Through the Digital Lens 2, held on May 22, 2021, is part of the series of consultations of the initiative aiming to gather insights, opinions, suggestions, and possible resolutions from the vital stakeholders of digitalization and betterment of the ICT ecosystem in the Philippines. In this event, the Philippine Digital Justice Initiative invited several organizations from the labor sector to answer the following pressing issues in digitalization affecting the workers:
- Technological Inaccessibility and the Digital Divide
- Precarious platform-based Work
- Hijacked Democracies
Labor organizations including the Center for Trade Union and Human Rights (CTUHR), Occupational Health Safety and Development (IOHSAD), BPO Industry Employees Network (BIEN), and Ecumenical Institute for Labor Education and Research (EILER) addressed the aforementioned topics, respectively.
Technological Inaccessibility and Digital Divide
Before the pandemic, what were the issues faced by workers and the labor sector regarding inaccessibility of digital space?
A huge gap exists in terms of knowledge on the basic functions and importance of digital technologies between the workers in urban and rural areas… thus creating a dilemma on how to contextualize the importance of digital technologies in terms of rights and security and utilize it to push for workers’ rights.
How did the COVID-19 pandemic exacerbate the problem of digital divide for the workers and the labor sector in general?
While a huge technological appreciation already exists, the COVID-19 pandemic’s change in setup made teaching and organizing workers more difficult on the part of union leaders and workers’ organizations in general. Unions often resort to text or social media to do organizational work, which technically risks and exposes their important information, and puts them at the mercy of private entities owning the digital platforms.
What measures, if any, have you done to address the problems of inaccessibility and the digital divide in the labor sector?
Worker’s unions and organizations teach workers how to use and maximize digital technologies as well as their role and importance in mobilization and security. However, the main hindrances in making such endeavors successful are the already poor grasp of workers in digital technologies and the programs themselves being conducted online due to the COVID-19 pandemic.
Precarious Platform-Based Work
What issues do platform-based workers face regularly?
Technical issues include the inconsistent internet connection, power cuts, and difficulties in using the application (platform).
How did the COVID-19 pandemic affect their livelihood, both positively and negatively? Did the new digital platform-based work have any significant effect on their lifestyle?
On the positive side, workers were able to experience flexible working hours amid the pandemic economy and became more aware of the importance of health and safety in work. Plus, platform workers are getting more used to and exposed to the online format of communication in contrast to the offline format. However, on the negative side, workers often face the following issues: dangers in threading road traffic, inconsistent reduction of mandatory working hours to prioritize skeletal workforce, and lack of hazard pay
What are the current solutions proposed to address the pressing issues on plaform-based work?
(1) Improve the speed of and access to Internet connection; (2) workshops with important stakeholders involved; (3) improved and well-maintained bike lanes; (4) petition for paid pandemic leave; (5) compensability of work-from-home setup; (6) mass testing; and (7) cash assistance for the marginalized sector.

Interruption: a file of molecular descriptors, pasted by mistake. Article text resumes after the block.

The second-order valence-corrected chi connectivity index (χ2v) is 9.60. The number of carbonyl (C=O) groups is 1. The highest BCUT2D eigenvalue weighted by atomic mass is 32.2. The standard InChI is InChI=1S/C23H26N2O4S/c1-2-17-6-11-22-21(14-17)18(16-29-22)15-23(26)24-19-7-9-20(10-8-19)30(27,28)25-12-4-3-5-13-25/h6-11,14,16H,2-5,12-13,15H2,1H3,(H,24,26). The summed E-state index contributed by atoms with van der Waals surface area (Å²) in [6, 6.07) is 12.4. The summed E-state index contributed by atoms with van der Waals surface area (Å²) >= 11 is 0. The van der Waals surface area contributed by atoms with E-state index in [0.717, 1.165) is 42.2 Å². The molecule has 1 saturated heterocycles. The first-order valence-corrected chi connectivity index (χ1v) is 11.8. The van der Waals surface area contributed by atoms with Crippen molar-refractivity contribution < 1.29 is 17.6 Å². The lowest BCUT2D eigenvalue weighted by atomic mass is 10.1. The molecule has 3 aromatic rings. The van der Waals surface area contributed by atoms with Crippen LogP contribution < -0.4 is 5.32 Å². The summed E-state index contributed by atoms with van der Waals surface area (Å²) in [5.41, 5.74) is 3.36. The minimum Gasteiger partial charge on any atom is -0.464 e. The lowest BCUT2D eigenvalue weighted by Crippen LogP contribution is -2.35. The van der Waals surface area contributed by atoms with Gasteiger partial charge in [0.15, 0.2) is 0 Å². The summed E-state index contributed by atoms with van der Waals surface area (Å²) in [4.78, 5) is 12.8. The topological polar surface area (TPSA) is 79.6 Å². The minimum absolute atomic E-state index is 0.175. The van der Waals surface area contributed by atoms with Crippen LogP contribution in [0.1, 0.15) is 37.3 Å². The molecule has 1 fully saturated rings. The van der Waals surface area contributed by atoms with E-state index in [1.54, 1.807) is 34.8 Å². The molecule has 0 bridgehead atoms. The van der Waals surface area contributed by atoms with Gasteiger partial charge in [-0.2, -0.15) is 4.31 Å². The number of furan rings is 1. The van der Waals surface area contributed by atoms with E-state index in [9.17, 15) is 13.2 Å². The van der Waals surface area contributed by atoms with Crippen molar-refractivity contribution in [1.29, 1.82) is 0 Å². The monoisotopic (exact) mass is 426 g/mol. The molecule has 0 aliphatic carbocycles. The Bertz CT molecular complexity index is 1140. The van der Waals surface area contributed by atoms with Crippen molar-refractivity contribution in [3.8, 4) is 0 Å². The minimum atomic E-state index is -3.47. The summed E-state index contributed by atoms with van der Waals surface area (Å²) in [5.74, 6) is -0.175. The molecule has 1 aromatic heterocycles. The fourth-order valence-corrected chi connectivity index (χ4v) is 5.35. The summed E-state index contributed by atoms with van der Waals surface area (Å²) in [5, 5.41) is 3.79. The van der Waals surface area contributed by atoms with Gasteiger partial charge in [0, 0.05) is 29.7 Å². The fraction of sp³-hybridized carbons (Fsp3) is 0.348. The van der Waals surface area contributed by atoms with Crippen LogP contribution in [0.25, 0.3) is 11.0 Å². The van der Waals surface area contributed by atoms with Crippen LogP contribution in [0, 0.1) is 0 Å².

What are the pressing issues on hyper-surveillance that affect the labor sector?
Companies abuse the company domains used at work to surveil the activities of employees in BPO industries.
How did the COVID-19 pandemic worsen the issues of hyper-surveillance?
The pandemic rendered Filipinos to do most of the things online. Social media, which is the most widely—and to some, the only—available platform for the majority of Filipinos, are being used by companies to track the activities of workers that are deemed to be against the management (e.g. union organizations) resulting to different forms of harassment.
What measures, if any, have you done to change the problems of hyper-surveillance in the labor sector?
It is urgent that workers realize the importance of prioritizing how to protect themselves online, as the rapid digitalization caused by the pandemic integrates the digital more into our offline and personal space.
What are the current issues in the labor sector related to hijacked democracies? Are there any note-worthy patterns or cases that can be discussed?
The issue on Brexit and Cambridge Analytica demonstrated how private entities can intervene and influence the voters and the elections in general. In the Philippines, the proliferation of fake news and propaganda to favor a particular political group or agenda, which is worryingly sponsored by state funds, is the most concerning.
How did the COVID-19 pandemic affect the aforementioned digital issue, especially on the part of the workers?
…considering that the COVID-19 pandemic pushed everything to be done online, the election may not be an execption. Organizations should push for more transparency on the Commission on Elections especially the electoral issues they had in 2016, such as demanding third-party access on the server infrastructure and source code of the possible automated election system. The sanctity of the vote should be ensured.
Are there any campaigns or initiatives from the labor sector to address this issue? If so, what is its current status?
For the 2022 elections, a working-class-oriented perspective and approach on the election are what is needed the most. A good example would be a worker’s electoral watch that can be initiated by a partnership of CPU and EILER.